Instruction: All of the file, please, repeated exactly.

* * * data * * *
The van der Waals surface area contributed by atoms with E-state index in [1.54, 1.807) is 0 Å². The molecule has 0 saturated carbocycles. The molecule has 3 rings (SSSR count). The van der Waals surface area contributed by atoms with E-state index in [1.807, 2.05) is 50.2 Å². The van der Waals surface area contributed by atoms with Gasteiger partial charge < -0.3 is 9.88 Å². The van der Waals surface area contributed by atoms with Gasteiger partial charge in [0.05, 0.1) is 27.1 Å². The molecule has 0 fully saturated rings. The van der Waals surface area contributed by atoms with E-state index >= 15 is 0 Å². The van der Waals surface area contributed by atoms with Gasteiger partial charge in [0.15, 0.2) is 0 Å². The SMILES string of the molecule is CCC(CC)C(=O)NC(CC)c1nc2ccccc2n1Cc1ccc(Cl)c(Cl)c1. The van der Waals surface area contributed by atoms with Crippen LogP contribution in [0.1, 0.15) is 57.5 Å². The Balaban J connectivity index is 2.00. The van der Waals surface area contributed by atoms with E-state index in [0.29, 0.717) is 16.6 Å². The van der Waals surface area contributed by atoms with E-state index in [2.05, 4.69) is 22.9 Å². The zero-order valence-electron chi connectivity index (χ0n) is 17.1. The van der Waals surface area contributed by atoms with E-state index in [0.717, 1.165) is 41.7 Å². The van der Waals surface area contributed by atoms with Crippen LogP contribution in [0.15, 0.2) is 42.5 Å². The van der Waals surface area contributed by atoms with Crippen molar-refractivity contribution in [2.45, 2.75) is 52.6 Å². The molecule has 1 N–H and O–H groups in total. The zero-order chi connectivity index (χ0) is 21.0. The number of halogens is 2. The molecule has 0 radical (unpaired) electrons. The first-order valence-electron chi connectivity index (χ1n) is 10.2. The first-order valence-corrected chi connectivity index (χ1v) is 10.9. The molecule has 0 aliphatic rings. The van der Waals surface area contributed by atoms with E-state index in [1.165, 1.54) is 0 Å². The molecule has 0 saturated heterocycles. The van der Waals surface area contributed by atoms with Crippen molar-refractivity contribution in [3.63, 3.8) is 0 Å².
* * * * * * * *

The van der Waals surface area contributed by atoms with E-state index in [1.54, 1.807) is 0 Å². The molecule has 0 saturated carbocycles. The molecule has 3 rings (SSSR count). The van der Waals surface area contributed by atoms with E-state index in [1.807, 2.05) is 50.2 Å². The van der Waals surface area contributed by atoms with Gasteiger partial charge < -0.3 is 9.88 Å². The van der Waals surface area contributed by atoms with Gasteiger partial charge in [0.05, 0.1) is 27.1 Å². The molecule has 0 fully saturated rings. The van der Waals surface area contributed by atoms with E-state index >= 15 is 0 Å². The van der Waals surface area contributed by atoms with Gasteiger partial charge in [0.15, 0.2) is 0 Å². The SMILES string of the molecule is CCC(CC)C(=O)NC(CC)c1nc2ccccc2n1Cc1ccc(Cl)c(Cl)c1. The van der Waals surface area contributed by atoms with Crippen LogP contribution in [0.1, 0.15) is 57.5 Å². The Balaban J connectivity index is 2.00. The van der Waals surface area contributed by atoms with E-state index in [0.29, 0.717) is 16.6 Å². The van der Waals surface area contributed by atoms with E-state index in [2.05, 4.69) is 22.9 Å². The zero-order valence-electron chi connectivity index (χ0n) is 17.1. The van der Waals surface area contributed by atoms with E-state index in [0.717, 1.165) is 41.7 Å². The van der Waals surface area contributed by atoms with Crippen LogP contribution in [0.15, 0.2) is 42.5 Å². The van der Waals surface area contributed by atoms with Crippen molar-refractivity contribution in [2.45, 2.75) is 52.6 Å². The molecule has 1 N–H and O–H groups in total. The zero-order chi connectivity index (χ0) is 21.0. The number of halogens is 2. The molecule has 0 radical (unpaired) electrons. The first-order valence-electron chi connectivity index (χ1n) is 10.2. The first-order valence-corrected chi connectivity index (χ1v) is 10.9. The molecule has 0 aliphatic rings. The van der Waals surface area contributed by atoms with E-state index in [1.165, 1.54) is 0 Å². The molecule has 0 saturated heterocycles. The van der Waals surface area contributed by atoms with Crippen molar-refractivity contribution in [3.63, 3.8) is 0 Å².